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What Is J002E3?

The object, named J002E3, was discovered Sept. 3, 2002 on a near earth orbit by Canadian amateur astronomer Bill Yeung, observing from El Centro, Calif.

Initially thought to be an asteroid, it has since been tentatively identified as the S-IVB third stage of the Apollo 12 Saturn V rocket (designated S-IVB-507). When the third stage of the Apollo 12 mission failed to crash on the Moon as planned (NASA used such impacts to generate ‘Moonquakes’ that could be studied by lunar seismographs to gain information on the Moon’s interior), its subsequent orbital evolution was alternatively dominated by the attraction of the Sun and Earth.

Later study discovered that the object’s spectral signature matched the white paint used on Apollo rockets. J002E3’s orbit was quite unusual, spending some time in the Sun-Earth first Lagrange point before swooping close enough to Earth to endanger operational satellites.

NASA had originally planned to direct the S-IVB into a solar orbit, but an extra long burn of the ullage motors meant that venting the remaining propellant in the tank of the S-IVB did not give the rocket stage enough energy to escape the Earth–Moon system, and instead the stage ended up in a semi-stable orbit around the Earth after passing by the Moon on November 18, 1969.
It is thought that J002E3 left Earth orbit in June 2003, and that it may return to orbit the Earth in the mid-2040s.

Animation explanation: Computer simulation of J002E3's motion, alternating between six Earth orbits and a heliocentric orbit.
The motion of J002E3, showing how the object was captured into its chaotic orbit around the Earth by passing near the L1 point, looping around the Earth for 6 orbits, and then leaving Earth's orbit. The Sun is to the left in these animations.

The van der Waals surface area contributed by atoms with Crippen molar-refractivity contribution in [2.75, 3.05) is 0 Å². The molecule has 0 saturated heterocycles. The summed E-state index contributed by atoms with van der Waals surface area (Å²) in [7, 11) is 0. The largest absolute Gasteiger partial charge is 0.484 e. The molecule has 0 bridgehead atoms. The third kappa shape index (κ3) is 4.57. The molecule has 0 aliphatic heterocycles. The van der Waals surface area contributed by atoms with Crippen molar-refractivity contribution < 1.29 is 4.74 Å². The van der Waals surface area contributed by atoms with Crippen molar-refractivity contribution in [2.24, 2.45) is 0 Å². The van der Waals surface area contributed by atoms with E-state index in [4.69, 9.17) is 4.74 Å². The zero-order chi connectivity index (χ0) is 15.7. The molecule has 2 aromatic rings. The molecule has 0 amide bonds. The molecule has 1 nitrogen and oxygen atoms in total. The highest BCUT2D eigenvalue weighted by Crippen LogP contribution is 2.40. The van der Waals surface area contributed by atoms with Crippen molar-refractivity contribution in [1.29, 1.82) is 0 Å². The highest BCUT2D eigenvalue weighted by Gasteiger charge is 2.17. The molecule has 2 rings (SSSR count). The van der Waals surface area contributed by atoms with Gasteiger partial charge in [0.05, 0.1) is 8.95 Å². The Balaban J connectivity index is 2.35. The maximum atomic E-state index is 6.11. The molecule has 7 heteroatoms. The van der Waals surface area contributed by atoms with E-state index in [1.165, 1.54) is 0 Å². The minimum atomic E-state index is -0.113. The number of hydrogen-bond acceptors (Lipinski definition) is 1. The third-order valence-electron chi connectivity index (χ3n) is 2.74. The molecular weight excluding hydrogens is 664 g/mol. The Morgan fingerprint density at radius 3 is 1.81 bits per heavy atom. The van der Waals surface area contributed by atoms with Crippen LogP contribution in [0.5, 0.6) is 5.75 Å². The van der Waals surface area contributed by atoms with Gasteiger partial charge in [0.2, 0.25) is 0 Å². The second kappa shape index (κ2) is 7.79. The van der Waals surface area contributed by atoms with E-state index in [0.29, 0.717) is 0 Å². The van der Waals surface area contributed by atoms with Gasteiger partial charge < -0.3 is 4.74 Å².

Animation link>> https://upload.wikimedia.org/wikipedia/commons/3/39/J002e3f_orbit.gif

Further Reading and References

http://science.nasa.gov/science-news/science-at-nasa/2002/20sep_mysteryobject/

http://www.jpl.nasa.gov/releases/2002/release_2002_178.cfm

https://en.wikipedia.org/wiki/J002E3

http://science.nasa.gov/science-news/science-at-nasa/2006/15mar_moonquakes/

https://en.wikipedia.org/wiki/Perturbation_%28astronomy%29

#SolarSystem, #asteroid, #nearearthobject, #spacedebris, #J002E3object, #astronomy, #space, #animation, #science
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I shot an arrow…
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Puns: It's an addiction.
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Pattern matching aerial search. Cool.
(I need more RAM)
#aerial #neuralnetwork  
Terrapattern is your source for shipwrecks, bus depots and abandoned warehouses
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From the ISS, sputtering through the vast white ocean of clouds!
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Thanks very much for the information!